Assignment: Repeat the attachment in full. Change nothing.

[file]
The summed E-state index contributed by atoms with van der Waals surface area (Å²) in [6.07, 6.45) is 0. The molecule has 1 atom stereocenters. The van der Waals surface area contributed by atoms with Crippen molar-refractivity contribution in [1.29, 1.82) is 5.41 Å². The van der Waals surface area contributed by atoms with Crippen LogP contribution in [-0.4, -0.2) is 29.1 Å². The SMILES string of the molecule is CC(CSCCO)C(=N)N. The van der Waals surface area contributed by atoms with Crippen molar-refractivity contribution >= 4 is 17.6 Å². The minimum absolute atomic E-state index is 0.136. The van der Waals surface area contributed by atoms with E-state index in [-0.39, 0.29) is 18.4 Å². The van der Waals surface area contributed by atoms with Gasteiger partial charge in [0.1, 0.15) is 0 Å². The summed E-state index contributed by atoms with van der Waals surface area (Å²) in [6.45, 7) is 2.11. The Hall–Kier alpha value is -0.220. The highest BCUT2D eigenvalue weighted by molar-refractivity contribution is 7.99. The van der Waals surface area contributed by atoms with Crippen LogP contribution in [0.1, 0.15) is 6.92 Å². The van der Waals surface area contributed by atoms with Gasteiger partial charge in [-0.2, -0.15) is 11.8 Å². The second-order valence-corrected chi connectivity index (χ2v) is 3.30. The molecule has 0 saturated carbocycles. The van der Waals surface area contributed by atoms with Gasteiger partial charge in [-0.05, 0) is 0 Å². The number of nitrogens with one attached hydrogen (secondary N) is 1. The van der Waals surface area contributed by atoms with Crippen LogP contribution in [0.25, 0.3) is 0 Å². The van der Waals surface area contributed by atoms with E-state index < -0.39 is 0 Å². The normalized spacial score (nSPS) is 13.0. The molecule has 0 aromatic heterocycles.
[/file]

The summed E-state index contributed by atoms with van der Waals surface area (Å²) in [6.07, 6.45) is 0. The molecule has 1 atom stereocenters. The van der Waals surface area contributed by atoms with Crippen molar-refractivity contribution in [1.29, 1.82) is 5.41 Å². The van der Waals surface area contributed by atoms with Crippen LogP contribution in [-0.4, -0.2) is 29.1 Å². The SMILES string of the molecule is CC(CSCCO)C(=N)N. The van der Waals surface area contributed by atoms with Crippen molar-refractivity contribution >= 4 is 17.6 Å². The minimum absolute atomic E-state index is 0.136. The van der Waals surface area contributed by atoms with E-state index in [-0.39, 0.29) is 18.4 Å². The van der Waals surface area contributed by atoms with Gasteiger partial charge in [0.1, 0.15) is 0 Å². The summed E-state index contributed by atoms with van der Waals surface area (Å²) in [6.45, 7) is 2.11. The Hall–Kier alpha value is -0.220. The highest BCUT2D eigenvalue weighted by molar-refractivity contribution is 7.99. The van der Waals surface area contributed by atoms with Crippen LogP contribution in [0.1, 0.15) is 6.92 Å². The van der Waals surface area contributed by atoms with Gasteiger partial charge in [-0.2, -0.15) is 11.8 Å². The second-order valence-corrected chi connectivity index (χ2v) is 3.30. The molecule has 0 saturated carbocycles. The van der Waals surface area contributed by atoms with Gasteiger partial charge in [-0.05, 0) is 0 Å². The number of nitrogens with one attached hydrogen (secondary N) is 1. The van der Waals surface area contributed by atoms with Crippen LogP contribution in [0.25, 0.3) is 0 Å². The van der Waals surface area contributed by atoms with E-state index < -0.39 is 0 Å². The normalized spacial score (nSPS) is 13.0. The molecule has 0 aromatic heterocycles.